To consider this effort in a larger context, we can compare it to the process by which scholars recognized the presence of women in Maya art. In 1961, Tatiana Proskouriakoff wrote the first paper on that subject. Afterward it was obvious that a few portrayals of women did exist among the male rulers shown on monuments, and now there is a growing literature on those women and on gender. Males are the principal subjects of Olmec art as well, but in the spaces between the male figures are abundant images of infants, pre-birth humans, umbilical cords, disembodied sexual organs, and women. These sculptural subjects formed part of the symbolic representation of biological processes, of early scientific inquiries, and of early cosmogonies.
Because this book takes as its primary sources the objects that Formative period people made, it is essential to discuss two issues centering on the authenticity of objects and the veracity of theories about art from preliterate societies. First, to avoid basing one’s interpretations on fakes, it is obviously desirable to use archaeologically excavated objects whenever possible. Most of the pieces discussed in this book, especially in Chapters 4–9, were excavated and documented under relatively controlled situations. In Chapters 1 and 2, in which I cover the early scholarship on the Olmec, it is necessary, because of their presence in that literature, to deal with pieces such as the Kunz axe that have no provenience. Fortunately, in my career as a curator, I have taken advantage of the opportunity to learn as much as I could about how ancient objects were made and about scientific methods for testing them. I have been able to personally examine and analyze most of the unprovenienced objects to which I refer, and in some cases I have had access to scientific reports on their mineralogical composition and manufacture. The only section of the book that depends on such objects is the one that uses several stone figurines as a basis for comparison to the human embryo. Every object illustrated has been vetted by an array of experts over many decades.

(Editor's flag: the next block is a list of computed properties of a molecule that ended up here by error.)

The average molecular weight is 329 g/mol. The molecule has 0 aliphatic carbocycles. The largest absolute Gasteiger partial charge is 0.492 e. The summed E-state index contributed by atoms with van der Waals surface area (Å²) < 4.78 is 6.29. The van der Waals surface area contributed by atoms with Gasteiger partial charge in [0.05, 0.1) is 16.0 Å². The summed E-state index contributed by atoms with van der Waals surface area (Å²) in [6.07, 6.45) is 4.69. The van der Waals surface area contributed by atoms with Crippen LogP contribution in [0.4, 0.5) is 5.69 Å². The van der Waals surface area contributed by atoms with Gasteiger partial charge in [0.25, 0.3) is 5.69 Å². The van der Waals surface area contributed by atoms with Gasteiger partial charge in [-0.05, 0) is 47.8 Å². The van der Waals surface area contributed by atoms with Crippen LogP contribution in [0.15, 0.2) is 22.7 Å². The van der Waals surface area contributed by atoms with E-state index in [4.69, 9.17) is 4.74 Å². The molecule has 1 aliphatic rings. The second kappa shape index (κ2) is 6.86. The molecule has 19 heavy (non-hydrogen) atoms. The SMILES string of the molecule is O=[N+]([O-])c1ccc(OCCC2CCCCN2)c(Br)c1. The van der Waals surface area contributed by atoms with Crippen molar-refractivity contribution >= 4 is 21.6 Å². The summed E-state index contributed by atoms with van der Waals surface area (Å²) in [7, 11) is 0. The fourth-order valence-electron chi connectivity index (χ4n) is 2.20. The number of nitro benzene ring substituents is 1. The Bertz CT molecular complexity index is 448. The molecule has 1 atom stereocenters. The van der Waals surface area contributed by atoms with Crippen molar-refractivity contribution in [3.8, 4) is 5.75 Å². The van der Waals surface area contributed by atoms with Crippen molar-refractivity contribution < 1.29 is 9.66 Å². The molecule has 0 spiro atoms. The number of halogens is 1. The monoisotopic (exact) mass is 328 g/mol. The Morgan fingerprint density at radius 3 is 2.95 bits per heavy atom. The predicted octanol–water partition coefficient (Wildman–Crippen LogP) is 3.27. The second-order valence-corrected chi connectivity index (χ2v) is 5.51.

Second, the various disciplines involved in Formative period Mesoamerican studies have not yet agreed upon methods of proof based on visual or iconographic arguments. In the minds of most scholars, valid proposals depend on corroboration from language in the form of words or texts that are contemporary to, and in the language spoken by, the makers of the imagery. In the absence of Olmec texts, this book relies on a coherence of webs of evidence from multiple contexts, ancient and ethnographic.
This is an interpretive, humanistic inquiry rather than a historical or scientific one. My interest has been in how Formative period symbols and shapes communicated—and contributed to the formulation of—Mesoamerican ways of knowing. As ethnographers Martin Prechtel and Robert Carlsen (1988:123) have written about the Maya of Santiago Atitlán, “To know something is not to be aware of the minute details of that thing but instead is to understand how that thing fits into an ever-expanding system. . . . whose primary function is the regeneration and continuation of time and of the world.” I think it is our task as scholars of the humanities to pay attention to the communicative efforts of past civilizations, to their myths and narratives, so that we can better scrutinize our stories about ourselves.